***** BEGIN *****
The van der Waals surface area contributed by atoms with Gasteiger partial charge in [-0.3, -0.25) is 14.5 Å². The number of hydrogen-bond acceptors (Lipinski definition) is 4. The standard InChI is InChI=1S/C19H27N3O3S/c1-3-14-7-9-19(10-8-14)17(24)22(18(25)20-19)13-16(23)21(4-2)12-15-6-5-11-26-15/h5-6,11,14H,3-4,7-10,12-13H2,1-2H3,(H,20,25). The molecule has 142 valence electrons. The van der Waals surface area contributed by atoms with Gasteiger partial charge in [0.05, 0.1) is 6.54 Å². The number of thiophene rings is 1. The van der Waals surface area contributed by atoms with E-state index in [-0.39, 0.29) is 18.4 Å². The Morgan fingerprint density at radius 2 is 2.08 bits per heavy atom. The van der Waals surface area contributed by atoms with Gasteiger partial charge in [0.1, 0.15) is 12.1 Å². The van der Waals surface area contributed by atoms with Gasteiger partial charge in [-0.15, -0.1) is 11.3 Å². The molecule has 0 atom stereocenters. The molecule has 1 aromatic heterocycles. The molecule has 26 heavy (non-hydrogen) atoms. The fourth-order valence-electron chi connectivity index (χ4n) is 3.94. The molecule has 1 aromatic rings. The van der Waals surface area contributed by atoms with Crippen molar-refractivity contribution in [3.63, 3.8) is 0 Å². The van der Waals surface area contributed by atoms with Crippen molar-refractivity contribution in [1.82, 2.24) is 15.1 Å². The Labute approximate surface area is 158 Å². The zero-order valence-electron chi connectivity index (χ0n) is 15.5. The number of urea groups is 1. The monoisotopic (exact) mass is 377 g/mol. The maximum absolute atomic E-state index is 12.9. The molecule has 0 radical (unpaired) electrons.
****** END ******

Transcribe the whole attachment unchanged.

The van der Waals surface area contributed by atoms with Gasteiger partial charge in [-0.3, -0.25) is 14.5 Å². The number of hydrogen-bond acceptors (Lipinski definition) is 4. The standard InChI is InChI=1S/C19H27N3O3S/c1-3-14-7-9-19(10-8-14)17(24)22(18(25)20-19)13-16(23)21(4-2)12-15-6-5-11-26-15/h5-6,11,14H,3-4,7-10,12-13H2,1-2H3,(H,20,25). The molecule has 142 valence electrons. The van der Waals surface area contributed by atoms with Gasteiger partial charge in [0.05, 0.1) is 6.54 Å². The number of thiophene rings is 1. The van der Waals surface area contributed by atoms with E-state index in [-0.39, 0.29) is 18.4 Å². The Morgan fingerprint density at radius 2 is 2.08 bits per heavy atom. The van der Waals surface area contributed by atoms with Gasteiger partial charge in [0.1, 0.15) is 12.1 Å². The van der Waals surface area contributed by atoms with Gasteiger partial charge in [-0.15, -0.1) is 11.3 Å². The molecule has 0 atom stereocenters. The molecule has 1 aromatic heterocycles. The molecule has 26 heavy (non-hydrogen) atoms. The fourth-order valence-electron chi connectivity index (χ4n) is 3.94. The molecule has 1 aromatic rings. The van der Waals surface area contributed by atoms with Crippen molar-refractivity contribution in [3.63, 3.8) is 0 Å². The van der Waals surface area contributed by atoms with Crippen molar-refractivity contribution in [1.82, 2.24) is 15.1 Å². The Labute approximate surface area is 158 Å². The zero-order valence-electron chi connectivity index (χ0n) is 15.5. The number of urea groups is 1. The monoisotopic (exact) mass is 377 g/mol. The maximum absolute atomic E-state index is 12.9. The molecule has 0 radical (unpaired) electrons.